Originally posted on Fox Sports Arizona  |  Last updated 3/8/12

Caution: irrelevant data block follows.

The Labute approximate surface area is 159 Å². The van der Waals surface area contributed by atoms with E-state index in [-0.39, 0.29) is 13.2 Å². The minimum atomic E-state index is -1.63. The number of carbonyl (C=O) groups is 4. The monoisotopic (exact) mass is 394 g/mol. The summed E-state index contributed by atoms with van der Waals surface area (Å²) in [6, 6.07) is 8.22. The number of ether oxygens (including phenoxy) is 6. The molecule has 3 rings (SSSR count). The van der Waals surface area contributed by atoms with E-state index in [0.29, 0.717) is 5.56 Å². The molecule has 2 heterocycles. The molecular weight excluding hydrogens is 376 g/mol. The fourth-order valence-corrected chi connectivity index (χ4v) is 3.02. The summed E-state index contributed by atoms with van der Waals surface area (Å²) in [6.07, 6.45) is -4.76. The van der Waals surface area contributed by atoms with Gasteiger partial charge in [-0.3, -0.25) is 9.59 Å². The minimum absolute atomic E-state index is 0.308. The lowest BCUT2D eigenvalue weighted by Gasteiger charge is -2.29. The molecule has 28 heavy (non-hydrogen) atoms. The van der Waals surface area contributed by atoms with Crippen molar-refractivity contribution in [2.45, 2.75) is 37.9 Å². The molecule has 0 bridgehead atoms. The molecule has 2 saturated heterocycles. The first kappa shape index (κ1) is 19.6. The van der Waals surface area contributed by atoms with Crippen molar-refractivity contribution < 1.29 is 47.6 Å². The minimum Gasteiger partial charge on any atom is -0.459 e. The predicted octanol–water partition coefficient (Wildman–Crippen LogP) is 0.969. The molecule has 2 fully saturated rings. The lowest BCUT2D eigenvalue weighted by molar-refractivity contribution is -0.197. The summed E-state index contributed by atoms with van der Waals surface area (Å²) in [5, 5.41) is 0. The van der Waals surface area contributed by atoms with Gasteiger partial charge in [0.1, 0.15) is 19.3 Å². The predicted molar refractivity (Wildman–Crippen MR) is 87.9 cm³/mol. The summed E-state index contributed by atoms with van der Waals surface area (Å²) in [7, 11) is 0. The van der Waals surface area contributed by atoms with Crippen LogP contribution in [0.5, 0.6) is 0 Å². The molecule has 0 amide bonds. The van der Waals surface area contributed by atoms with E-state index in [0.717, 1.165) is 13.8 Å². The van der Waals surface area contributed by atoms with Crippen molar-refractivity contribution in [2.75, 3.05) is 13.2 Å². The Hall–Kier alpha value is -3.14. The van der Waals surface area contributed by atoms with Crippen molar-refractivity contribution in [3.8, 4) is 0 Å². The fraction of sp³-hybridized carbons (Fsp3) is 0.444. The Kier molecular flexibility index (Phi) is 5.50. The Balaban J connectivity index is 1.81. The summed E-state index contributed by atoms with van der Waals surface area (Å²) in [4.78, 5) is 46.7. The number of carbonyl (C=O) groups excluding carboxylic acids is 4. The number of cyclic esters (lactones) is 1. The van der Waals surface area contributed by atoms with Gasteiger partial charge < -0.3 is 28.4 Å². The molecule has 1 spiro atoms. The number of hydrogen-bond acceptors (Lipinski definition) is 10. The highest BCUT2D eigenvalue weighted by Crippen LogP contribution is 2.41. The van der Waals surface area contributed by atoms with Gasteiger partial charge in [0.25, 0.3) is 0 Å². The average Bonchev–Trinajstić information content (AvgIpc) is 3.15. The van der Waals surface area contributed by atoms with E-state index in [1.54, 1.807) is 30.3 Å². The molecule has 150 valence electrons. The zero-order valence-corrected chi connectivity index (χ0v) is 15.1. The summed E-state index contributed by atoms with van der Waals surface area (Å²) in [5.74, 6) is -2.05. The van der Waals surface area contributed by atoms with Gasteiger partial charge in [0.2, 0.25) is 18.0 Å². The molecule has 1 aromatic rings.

PHOENIX -- The Dodgers didn't make any splashy moves like the Angels or Marlins this offseason, but they might just get the impact of a big-time acquisition from a healthy and focused Andre Ethier. Ethier admits he wasn't himself on the field last season, and it showed in his final stat line as he tallied his lowest RBI (62) and home run (11) numbers since 2006, his rookie year. Between a nagging knee injury and a couple issues with management, the real Ethier was mostly absent in 2011. "Physically I knew I wasn't all the way locked in, all the way where I needed to be," Ethier said. "That kind of weighed heavy on me most of the year." Said Dodgers manager Don Mattingly: "He started off really well, but obviously he gets banged up and didn't swing the bat as well at the end of the year. We just need Andre to be Andre, really." That's the foremost goal for Ethier this season: To play like the player who clubbed at least 20 home runs in three consecutive years and finished sixth in MVP voting three seasons ago. After minor surgery on his right knee two weeks before the end of last season and a winter to rehab, Ethier believes he's not far off. The knee feels strong and Ethier has fully tested it in Cactus League games, but there's still some progress to be made, particularly stamina wise. He has yet to play a full game, as most players haven't, but is building to that point. "It's just repetition over and over, playing every day" Ethier said. "So we'll see how I do, but I'm more than confident that I can go out there and play a full season and contribute no matter what." Ethier's knee morphed into a point of much contention last season when he insinuated the Dodgers were pressuring him to play every day despite the injury getting worse. Mattingly took Ethier's comments as a shot at his integrity. Some theorized the remarks stemmed from Ethier's ongoing frustration at seeing teammates receive long-term contracts while his went ignored. Ethier did avoid arbitration this winter by agreeing to a 10.95 million deal with the team for 2012, but his contract runs out at the end of the season and the team's ownership situation -- a sale is expected to be done sometime in the first half of the season -- isn't particularly conducive to negotiations. For now, Ethier says there is nothing to discuss in regards to his contract, though he has expressed a desire to remain with the Dodgers. "Obviously I know the situation," Ethier said. "I understand what's going on with ownership. That being said, I don't think it's the time or place to even discuss or address it. I'm not worried about it. I'm worried about how I can help this team today. "There's a lot of days that come in between that are more important than what's going on at the end of the year." Impending free agency might serve as a motivator for a bounce-back season, but Ethier said he is most motivated to get back to full strength and help the Dodgers challenge in the NL West after a second-half surge last year helped them finish over .500 and third in the division. His teammates have liked what they've seen of Ethier at camp. "He's going to have his best year this year I think," center fielder Matt Kemp said. "He's healthy and he's ready to go. He's focused. "We need him to win. When he does his job, it makes everybody else's job much easier and we get more wins." Added first baseman James Loney: "Obviously having Andre healthy now is a real positive for us." Assuming Ethier can avoid the distractions of last season, the Dodgers should get a nice offensive boost, which can prove invaluable in the pitching-loaded NL West. "Just him being himself really is huge for us," Mattingly said. "It gives us that 1-2 punch they always talk about in the order. You put two guys together that are just dangerous and with Matt (Kemp) and him together, if they're both swinging the bat the way they're capable of, it gives you that 1-2 punch." Ethier insists the uncertainty of his contract situation will not be a distraction. "My focus this year and my mentality is that I can't worry about what happened yesterday or five minutes ago," Ethier said. " I can't worry about tomorrow either. I've got to just worry about today and staying in the moment, focused on the task at hand."
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